Sunday, October 30, 2016

A Cure For Madness Book Review

A Cure For Madness by Jodi McIsaac 



Clare Campbell has worked hard to create distance between herself and her troubled family. But when she receives news of her parents’ murder, she’s forced to return to the quiet town of Clarkeston, Maine, to arrange their funeral and take legal guardianship of her unpredictable and mentally ill brother, Wes.

While Clare struggles to come to grips with the death of her parents, a terrifying pathogen outbreak overtakes the town. She is all too familiar with the resulting symptoms, which resemble those of her brother’s schizophrenia: hallucinations, paranoia, and bizarre, even violent, behavior. Before long, the government steps in—and one agent takes a special interest in Wes. Clare must make a horrifying decision: save her brother or save the world.


After discovering that her parents were murdered Clare goes back to her home town, Clarkeston, Maine, to plan their funeral and take legal guardianship of her mentally ill brother, Wes. Soon after arriving, however, a terrifying pathogen outbreak overtakes her town, leaving the infected with symptoms similar to her brother's schizophrenia. Then when an agent of the CDC takes a special interest in Wes, Clare has to face more horrifying decisions than whether or not to move back to Seattle. 

I will be the first to admit that this book was not what I expected when I read the synopsis. I was expecting a terrifying outbreak of crazy people running around the street trying to kill each other...but that's not exactly what happens, the book, instead, follows Clare and her brother as they try to hide from the CDC and decisions that could change weather or not the outbreak spreads across the whole world. 
What I like most about the story as a whole were the characters. What they thought, felt, and said seemed incredibly real to me, like something I would actually do in their situation, there wasn't really any awkward wordings or anything. Wes was great in that he seemed pretty normal until he wasn't, making the schizophrenia believable, though he came off as such a stoner sometimes. Clare was the confused yet clear minded sister who worked through what needed to be done and faced the hard truth of the reality of what was really happening. Overall, it wasn't difficult to connect or even feel empathy for some of what they did, the characters were, for lack of a better way to say it, realistic. Also, you really wanted to know what would happen to them next and how it would end. 
“You’re ordering pizza over the Internet?” “It’s not a new thing.” “Yeah, but now the government knows what kind of pizza you like.”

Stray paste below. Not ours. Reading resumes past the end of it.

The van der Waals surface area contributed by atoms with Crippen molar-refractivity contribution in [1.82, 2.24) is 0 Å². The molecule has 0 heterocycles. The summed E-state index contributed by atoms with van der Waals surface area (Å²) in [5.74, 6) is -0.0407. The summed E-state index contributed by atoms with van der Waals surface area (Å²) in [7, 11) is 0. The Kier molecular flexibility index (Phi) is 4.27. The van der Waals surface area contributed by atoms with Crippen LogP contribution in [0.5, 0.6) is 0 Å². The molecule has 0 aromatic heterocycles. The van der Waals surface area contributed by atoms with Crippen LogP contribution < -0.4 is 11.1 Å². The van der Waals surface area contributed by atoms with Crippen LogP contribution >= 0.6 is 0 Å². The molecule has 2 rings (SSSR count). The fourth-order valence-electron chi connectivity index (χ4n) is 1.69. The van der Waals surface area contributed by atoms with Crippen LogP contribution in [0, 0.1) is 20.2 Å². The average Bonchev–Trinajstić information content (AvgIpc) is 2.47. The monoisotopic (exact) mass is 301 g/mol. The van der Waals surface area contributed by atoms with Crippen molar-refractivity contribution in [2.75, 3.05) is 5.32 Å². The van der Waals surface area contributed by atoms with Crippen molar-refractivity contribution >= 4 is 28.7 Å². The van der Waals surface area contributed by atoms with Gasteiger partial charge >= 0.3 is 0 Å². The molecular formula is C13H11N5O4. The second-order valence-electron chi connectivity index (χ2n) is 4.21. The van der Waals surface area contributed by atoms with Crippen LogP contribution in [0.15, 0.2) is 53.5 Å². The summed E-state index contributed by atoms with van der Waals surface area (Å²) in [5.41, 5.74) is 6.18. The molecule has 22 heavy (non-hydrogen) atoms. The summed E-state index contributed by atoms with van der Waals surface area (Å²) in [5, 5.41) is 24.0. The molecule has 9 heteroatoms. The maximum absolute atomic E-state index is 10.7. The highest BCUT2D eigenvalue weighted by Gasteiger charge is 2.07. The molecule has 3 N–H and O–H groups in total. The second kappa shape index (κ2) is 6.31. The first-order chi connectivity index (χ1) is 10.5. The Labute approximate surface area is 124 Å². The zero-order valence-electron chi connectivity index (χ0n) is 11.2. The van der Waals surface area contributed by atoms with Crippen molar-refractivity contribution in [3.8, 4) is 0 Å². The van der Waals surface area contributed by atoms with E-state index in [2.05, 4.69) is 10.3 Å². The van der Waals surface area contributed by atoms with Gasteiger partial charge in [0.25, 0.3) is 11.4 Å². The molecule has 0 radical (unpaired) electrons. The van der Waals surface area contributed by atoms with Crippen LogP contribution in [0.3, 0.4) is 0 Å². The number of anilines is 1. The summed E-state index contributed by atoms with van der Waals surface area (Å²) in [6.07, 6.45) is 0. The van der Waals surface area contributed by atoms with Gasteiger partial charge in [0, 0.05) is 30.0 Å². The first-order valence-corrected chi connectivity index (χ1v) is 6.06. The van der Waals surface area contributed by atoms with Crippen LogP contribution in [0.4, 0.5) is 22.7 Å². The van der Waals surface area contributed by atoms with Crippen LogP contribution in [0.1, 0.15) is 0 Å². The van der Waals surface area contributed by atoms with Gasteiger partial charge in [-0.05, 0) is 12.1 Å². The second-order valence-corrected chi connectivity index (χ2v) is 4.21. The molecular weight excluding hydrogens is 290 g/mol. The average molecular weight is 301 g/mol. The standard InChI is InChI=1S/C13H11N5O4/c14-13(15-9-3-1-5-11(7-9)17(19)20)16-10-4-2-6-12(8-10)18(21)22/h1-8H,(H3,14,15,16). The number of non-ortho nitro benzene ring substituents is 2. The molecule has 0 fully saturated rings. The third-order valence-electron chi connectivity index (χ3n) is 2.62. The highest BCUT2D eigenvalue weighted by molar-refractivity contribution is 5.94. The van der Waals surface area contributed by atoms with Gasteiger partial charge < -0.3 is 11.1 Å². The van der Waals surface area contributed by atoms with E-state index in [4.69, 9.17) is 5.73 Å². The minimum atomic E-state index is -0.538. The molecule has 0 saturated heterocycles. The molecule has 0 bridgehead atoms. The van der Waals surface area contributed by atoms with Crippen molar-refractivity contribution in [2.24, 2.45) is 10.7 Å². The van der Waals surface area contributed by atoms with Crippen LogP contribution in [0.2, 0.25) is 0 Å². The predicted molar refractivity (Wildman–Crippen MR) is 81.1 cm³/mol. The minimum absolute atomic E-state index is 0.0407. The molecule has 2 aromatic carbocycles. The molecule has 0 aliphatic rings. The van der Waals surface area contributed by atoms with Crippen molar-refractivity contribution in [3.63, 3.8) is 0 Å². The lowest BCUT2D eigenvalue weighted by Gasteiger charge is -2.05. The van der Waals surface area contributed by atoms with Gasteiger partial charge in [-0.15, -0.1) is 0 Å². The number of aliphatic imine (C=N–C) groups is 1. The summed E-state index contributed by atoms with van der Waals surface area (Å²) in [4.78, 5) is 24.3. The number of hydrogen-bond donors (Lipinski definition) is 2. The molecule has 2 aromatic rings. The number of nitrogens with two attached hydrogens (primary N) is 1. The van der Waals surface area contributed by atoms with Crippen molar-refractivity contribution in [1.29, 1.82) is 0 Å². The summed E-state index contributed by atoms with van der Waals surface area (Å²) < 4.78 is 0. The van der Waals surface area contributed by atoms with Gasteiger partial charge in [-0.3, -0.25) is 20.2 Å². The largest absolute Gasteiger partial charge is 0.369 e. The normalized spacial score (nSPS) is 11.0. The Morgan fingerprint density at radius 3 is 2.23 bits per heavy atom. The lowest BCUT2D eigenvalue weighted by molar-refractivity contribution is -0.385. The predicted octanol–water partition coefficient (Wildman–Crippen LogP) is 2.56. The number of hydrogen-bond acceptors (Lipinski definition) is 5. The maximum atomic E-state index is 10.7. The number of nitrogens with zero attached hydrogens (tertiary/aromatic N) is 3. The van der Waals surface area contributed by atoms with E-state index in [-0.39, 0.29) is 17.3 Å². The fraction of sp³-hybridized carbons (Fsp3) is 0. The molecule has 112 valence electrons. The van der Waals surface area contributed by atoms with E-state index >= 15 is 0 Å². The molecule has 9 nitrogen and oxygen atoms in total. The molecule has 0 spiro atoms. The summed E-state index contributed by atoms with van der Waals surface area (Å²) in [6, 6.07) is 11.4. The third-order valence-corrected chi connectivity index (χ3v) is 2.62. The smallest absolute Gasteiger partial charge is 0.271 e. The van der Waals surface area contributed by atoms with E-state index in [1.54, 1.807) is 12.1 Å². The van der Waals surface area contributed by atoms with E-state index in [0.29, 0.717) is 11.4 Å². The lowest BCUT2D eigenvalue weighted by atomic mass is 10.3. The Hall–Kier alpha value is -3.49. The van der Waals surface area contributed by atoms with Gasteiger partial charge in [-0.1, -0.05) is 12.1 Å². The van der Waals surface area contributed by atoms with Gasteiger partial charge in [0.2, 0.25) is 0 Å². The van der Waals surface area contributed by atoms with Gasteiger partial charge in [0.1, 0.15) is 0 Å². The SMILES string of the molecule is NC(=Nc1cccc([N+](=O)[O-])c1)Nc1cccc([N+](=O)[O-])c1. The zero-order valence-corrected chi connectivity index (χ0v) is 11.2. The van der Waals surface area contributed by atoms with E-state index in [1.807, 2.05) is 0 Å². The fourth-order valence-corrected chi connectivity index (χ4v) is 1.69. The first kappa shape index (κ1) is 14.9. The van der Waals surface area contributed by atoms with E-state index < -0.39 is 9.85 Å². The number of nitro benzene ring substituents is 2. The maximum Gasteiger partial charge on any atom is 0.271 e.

There were, however, quite a few things I had problems with. For one, the scariness of the stories concept wasn't embraced enough for me, that is, this could of have been a book with scared and disillusion people running around the place practically flipping out, but instead the worst that really happened was some rioting. The story mainly followed the main characters while they were on the run and kind of skipped over  the big picture of the outbreak, in turn, loosing much of the suspense and horror factors. I'm not saying it had to be a horror story. but I was disappointed because I thought it would be. Overall, that was my main problem with could have been scarier. The author had potential to make this either longer or a duology wherein the outbreak spread further and they were really on the run from what was happening as well as the CDC; give it more of a Walking Dead vibe. 
All in all, it was a good story that made you want to know how it ends. Not a good choice for those looking for something horror or zombie-esc, though an interesting suspense. Plus, the cover is kind of amazing. 
"But there's something powerful about embracing the worst parts of yourself, the parts you hope no one ever finds out about. to admit that you are not all light and bravery, that you are both hero and villain in your life's story." 

Okay, I have to get my feeling about the end of this book out of my system. Like WHAT?! The ending was very 50 First Dates and I don't think I like it. Plus! I really wish that the author at least said how long it had been, I mean, her hair has regrown and the government is on trial, you know it has obviously been at least a few weeks, but still it could have been even longer than that! I just wanted more from the ending, it felt almost too calm. She wakes up, the government is on trial, Wes has obviously had the same conversation with her more than once, and the outbreak has been completely dealt with. WHAT THE WHAT?! I mean, you kind of see it coming...but still. No lie, I was pretty upset with the ending, but I'll get over it. 

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